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Equipped to Serve

Kathe Garrison has an exact memory of when her involvement with the NC State College of Veterinary Medicine (CVM) began. “It was October of 1988,” she says confidently. But there’s a reason why it’s easy to remember.

Kathe and her husband Jim were bringing their cairn terrier Angus to the NC State Veterinary Hospital. They had been referred by their personal veterinarian because Angus was suffering from pancreatitis and was not doing well. He was about to go into intensive care, in fact, where he would stay for a week. In the midst of this trauma, though, they found themselves navigating their way through the dense, slow-moving traffic outside the state fairgrounds. It was October, and the North Carolina State Fair was in full swing, making for an unforgettable experience — and date.

But what happened next made an even more lasting impression.

“When we brought Angus in we were met by a resident, Leah Cohn, and one of the first things she said was ‘He looks like he might also have Cushing’s disease.’ She could tell that just by looking at him. And it turned out that he did have Cushing’s,” Kathe remembers. “In fact, she was involved in doing research on Cushing’s, and I thought ‘thank you, lord.’”

Happily, Angus recovered from his pancreatitis and he was also successfully treated for his Cushing’s disease. “We were able to have three more years with Angus,” Kathe says. “And he was a great dog.”

Kathe was greatly impressed by the skill and compassion of the medical team she met at NC State. It wasn’t until a second experience that she became a committed supporter, though.

The Garrisons love cairn terriers and had also adopted two rescues who had been abused — Lillie and Oliver. In time Lillie also developed Cushing’s, which affected the blood pressure in her eyes and her vision. When they brought Lillie to the Ophthalmology Service at NC State for treatment, they found that budgetary constraints at the time had made it impossible to acquire a tonometer, the necessary equipment for measuring ocular blood pressure. Kathe says she was scared. “I thought ‘Wow, we need to do something.’”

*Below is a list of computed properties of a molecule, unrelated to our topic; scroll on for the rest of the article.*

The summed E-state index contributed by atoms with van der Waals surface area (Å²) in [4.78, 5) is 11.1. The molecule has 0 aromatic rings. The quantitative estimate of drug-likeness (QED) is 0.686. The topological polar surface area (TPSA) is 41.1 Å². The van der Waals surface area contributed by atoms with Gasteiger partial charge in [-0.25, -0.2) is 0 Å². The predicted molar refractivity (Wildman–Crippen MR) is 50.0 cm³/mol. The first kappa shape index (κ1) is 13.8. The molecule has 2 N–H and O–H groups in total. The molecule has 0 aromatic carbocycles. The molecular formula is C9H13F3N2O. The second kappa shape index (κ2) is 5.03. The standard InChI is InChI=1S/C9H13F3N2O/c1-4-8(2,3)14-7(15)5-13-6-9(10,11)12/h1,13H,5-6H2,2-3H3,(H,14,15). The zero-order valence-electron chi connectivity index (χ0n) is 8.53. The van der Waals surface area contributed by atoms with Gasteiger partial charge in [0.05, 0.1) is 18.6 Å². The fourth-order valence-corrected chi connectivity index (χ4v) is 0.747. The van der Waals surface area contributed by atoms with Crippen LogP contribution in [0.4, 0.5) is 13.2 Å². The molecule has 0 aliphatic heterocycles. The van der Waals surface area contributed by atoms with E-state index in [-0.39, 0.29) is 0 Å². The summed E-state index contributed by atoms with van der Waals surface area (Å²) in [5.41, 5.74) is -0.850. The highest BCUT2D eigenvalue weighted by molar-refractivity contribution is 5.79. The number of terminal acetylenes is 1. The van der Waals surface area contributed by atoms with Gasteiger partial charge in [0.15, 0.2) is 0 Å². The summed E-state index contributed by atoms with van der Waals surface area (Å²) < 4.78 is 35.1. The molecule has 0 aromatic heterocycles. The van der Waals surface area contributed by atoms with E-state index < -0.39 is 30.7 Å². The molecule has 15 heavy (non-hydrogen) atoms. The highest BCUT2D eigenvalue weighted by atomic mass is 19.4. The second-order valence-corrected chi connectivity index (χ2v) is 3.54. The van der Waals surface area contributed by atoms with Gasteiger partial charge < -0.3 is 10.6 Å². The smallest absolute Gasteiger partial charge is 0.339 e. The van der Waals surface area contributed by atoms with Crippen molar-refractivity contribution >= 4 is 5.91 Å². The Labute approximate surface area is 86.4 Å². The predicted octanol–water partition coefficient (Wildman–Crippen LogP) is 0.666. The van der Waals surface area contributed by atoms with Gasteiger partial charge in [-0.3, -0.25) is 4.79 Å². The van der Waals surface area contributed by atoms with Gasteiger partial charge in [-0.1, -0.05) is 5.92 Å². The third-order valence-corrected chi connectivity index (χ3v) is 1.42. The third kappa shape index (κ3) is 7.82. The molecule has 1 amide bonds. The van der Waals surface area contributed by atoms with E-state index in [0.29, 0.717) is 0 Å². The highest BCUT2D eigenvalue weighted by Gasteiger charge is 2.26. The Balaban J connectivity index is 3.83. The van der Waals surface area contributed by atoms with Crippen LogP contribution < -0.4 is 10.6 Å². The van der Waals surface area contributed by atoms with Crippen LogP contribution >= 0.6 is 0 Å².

“We’re not millionaires,” Kathe says, “but we do the most that we can. This is my passion…”

And so that’s how it came to pass that the Garrisons decided to support NC State by funding the acquisition of the most critically needed equipment. “We thought, if there’s no funding available we can help,” she says.

And that, as the saying goes, was the beginning of a beautiful friendship.

Given her distinctive way of supporting the CVM, Kathe was approached about serving on the North Carolina Veterinary Medical Foundation (NCVMF), an organization that focuses on raising funds to support the educational and scientific mission of the CVM. Kathe doesn’t remember the exact year when her tenure on the board began, but she knows that it was sometime in the mid-’90s’, and after serving two four-year terms, she cycled off, only to return after a year. She is now if her fourth term, still going strong. Her latest cairn terrier, Harry, is also an occasional patient at NC State.

The Garrisons’ most recent contributions have funded the purchase of a digital dental radiography sensor and an Olympus BX 40 microscope. They have also underwritten a faculty office and a portable ultrasound machine, and have contributed to the CVM in a variety of other ways. Funding the purchase of badly-needed equipment is an option that other supporters of the College can and do exercise.

“We’re not millionaires,” Kathe says, “but we do the most that we can. This is my passion. We’re grateful for the outstanding care that our cairn terriers have received over the years. This is a wonderful place.”

~Steve Volstad/NC State Veterinary Medicine